Liberty High School

A shift of department locations results in a transformation of an open, flexible and innovative environment fostering entrepreneurial mindsets.

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East Middle School

East Middle School
East Middle School

East Middle School

JOPLIN, MISSOURI

  • Joplin School District
  • New Construction
  • 125,800 SF total
  • $30.4 million

A shared building with a well-defined threshold eases the transition from elementary to middle school, while a bold, vibrant color palette set this young adult space apart from elementary.

Sharing a site with Soaring Heights Elementary School, it’s important that the architecture, design and environmental graphics emphasize the maturity, focus and confidence that comes with young adulthood.

This school replaces the middle school lost on May 22, 2011, when the worst tornado disaster on record to date in the United States hit to the City of Joplin. The Superintendent called this effort “Operation Rebuild.”

Olathe West High School

Olathe West High School

OLATHE, KANSAS

  • Olathe USD 233
  • New Construction
  • 375,000 SF
  • $85 million
  • Design Partner: Stantec Architecture

Learning is on display at this one-of-a-kind high school.

From the moment students walk in the door, they’re greeted with the media center and the 21st Century Learning program labs. Student socialization and collaboration are encouraged with two learning stairs connecting academic neighborhoods.

Academic neighborhoods house a variety of spaces from flexible labs to blended learning environments, giving the school a more collegiate feel. No teacher owns their classroom, but rather chooses the environment that will work best for that day’s lesson.

AWARDS & RECOGNITION

  • AIA Kansas – Citation Award in Large Architecture
  • A4LE Midwest Great Lakes – John Shaw Award

Liberty North High School

Liberty North High School Additions

LIBERTY, MISSOURI

  • Liberty Public Schools
  • Additions
  • 42,000 SF total
  • $9 million

This addition embraces a new way of learning for the District. Flexible learning spaces create a culture of collaboration that is unlike any other part of the building.

The existing high school is a traditional learning environment with conventional classrooms that branch off central corridors. With the two-story addition, the District wanted to do more with less – more opportunities for learning in the smaller addition. So, every space is a space for learning. Corridors include furniture that can be used for break-out groups or one-on-one instruction, and classrooms are highly flexible to encourage a variety of teaching styles.

Summit Ridge Middle School

Summit Ridge
Summit Ridge

Summit Ridge Middle School

LITTLETON, COLORADO

  • Jefferson County Public Schools
  • Addition/Renovation
  •  13,000 SF
  • $4.8 million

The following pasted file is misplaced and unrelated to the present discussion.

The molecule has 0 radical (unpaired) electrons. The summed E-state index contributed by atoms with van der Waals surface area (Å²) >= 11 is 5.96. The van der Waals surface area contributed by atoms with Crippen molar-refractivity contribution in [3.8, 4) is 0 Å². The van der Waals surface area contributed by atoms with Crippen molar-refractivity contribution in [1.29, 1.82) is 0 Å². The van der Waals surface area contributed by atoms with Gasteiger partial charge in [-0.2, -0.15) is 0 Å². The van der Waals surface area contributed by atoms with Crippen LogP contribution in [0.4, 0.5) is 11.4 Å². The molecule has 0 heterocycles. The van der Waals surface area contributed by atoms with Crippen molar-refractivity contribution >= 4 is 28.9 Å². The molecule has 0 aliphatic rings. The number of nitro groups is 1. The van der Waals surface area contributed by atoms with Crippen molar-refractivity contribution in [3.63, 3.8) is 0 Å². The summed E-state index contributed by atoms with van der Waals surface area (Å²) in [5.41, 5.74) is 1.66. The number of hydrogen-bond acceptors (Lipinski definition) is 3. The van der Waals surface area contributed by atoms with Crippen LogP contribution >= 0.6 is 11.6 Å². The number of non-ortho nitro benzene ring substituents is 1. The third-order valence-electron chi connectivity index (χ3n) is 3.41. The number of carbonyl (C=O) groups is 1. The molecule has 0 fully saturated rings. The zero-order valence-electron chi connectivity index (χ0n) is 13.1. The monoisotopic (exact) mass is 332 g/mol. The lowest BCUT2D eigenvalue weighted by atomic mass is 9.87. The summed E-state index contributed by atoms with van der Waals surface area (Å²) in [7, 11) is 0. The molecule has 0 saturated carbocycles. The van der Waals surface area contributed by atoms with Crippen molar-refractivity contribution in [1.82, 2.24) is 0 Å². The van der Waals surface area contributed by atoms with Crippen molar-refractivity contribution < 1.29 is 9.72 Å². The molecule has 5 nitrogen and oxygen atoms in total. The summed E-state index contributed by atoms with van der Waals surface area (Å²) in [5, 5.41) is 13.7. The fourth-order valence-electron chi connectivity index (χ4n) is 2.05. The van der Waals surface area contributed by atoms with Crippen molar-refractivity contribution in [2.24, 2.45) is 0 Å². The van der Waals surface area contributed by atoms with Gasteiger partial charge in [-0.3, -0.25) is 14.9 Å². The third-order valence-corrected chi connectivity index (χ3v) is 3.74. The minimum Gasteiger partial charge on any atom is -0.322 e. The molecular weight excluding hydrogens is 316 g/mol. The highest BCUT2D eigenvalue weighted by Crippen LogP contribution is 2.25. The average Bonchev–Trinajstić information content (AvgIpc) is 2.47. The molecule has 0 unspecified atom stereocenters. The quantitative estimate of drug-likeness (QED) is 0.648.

Visual connectivity and strategically designed collaborative spaces have led to an evolution of learning styles at this newly combined middle school. 

Jeffco Public Schools in Denver, Colorado recently decided to transition their sixth-grade students into middle-school, and needed to accommodate for the addition of 400 students. The existing building hosted traditional classrooms and learning areas, challenging the design team to seamlessly integrate the two buildings while incorporating collaborative learning elements into the addition. Hollis + Miller worked directly with the principal, faculty, community members, and students to create a design that would introduce collaboration spaces and a learning stair alongside new classrooms and science labs. Renovations to the school’s STEAM classrooms allow more students access to hands on education with computer aided design, engineering, and fabrication.

Learnscape-Hickman Mills School District

LEARNSCAPE 2016

  • Hickman Mills School District
  • Baptiste Educational Center, Burke Elementary School

The fourth recipient of Hollis + Miller’s annual Learnscape was the Hickman Mills School District’s Compass Program. Compass is a project-based STEAM learning program centered at the Baptiste Educational Center. The design is created to engage sight, smell, touch, movement, balance and sound, capturing students’ desire to explore and learn through play.

Organized around a spiraling walkway, the design engages five sensory zones. The first zone focuses on the visual arts and includes easels, markerboards and display walls for art shows. Continuing along the path, the second zone transitions to an area focused on sense of smell. Fragrant plantings host a variety of colors, native fruits and berries throughout the fall and winter. Down the path, a ten-foot water table provides an opportunity for tactile play, science experiments and the occasional boat race. Students can then enter zone four, featuring an abstract architectural representation of a boulder using varying inclined planes to challenge students with movement and balance. The sound of students learning about rhythm tone can be heard throughout, as drums made from repurposed rain barrels and recycled drum skins anchor sensory zone five. Culminating the path at the center of the spiraling design is an amphitheater which can accomodate larger group gatherings.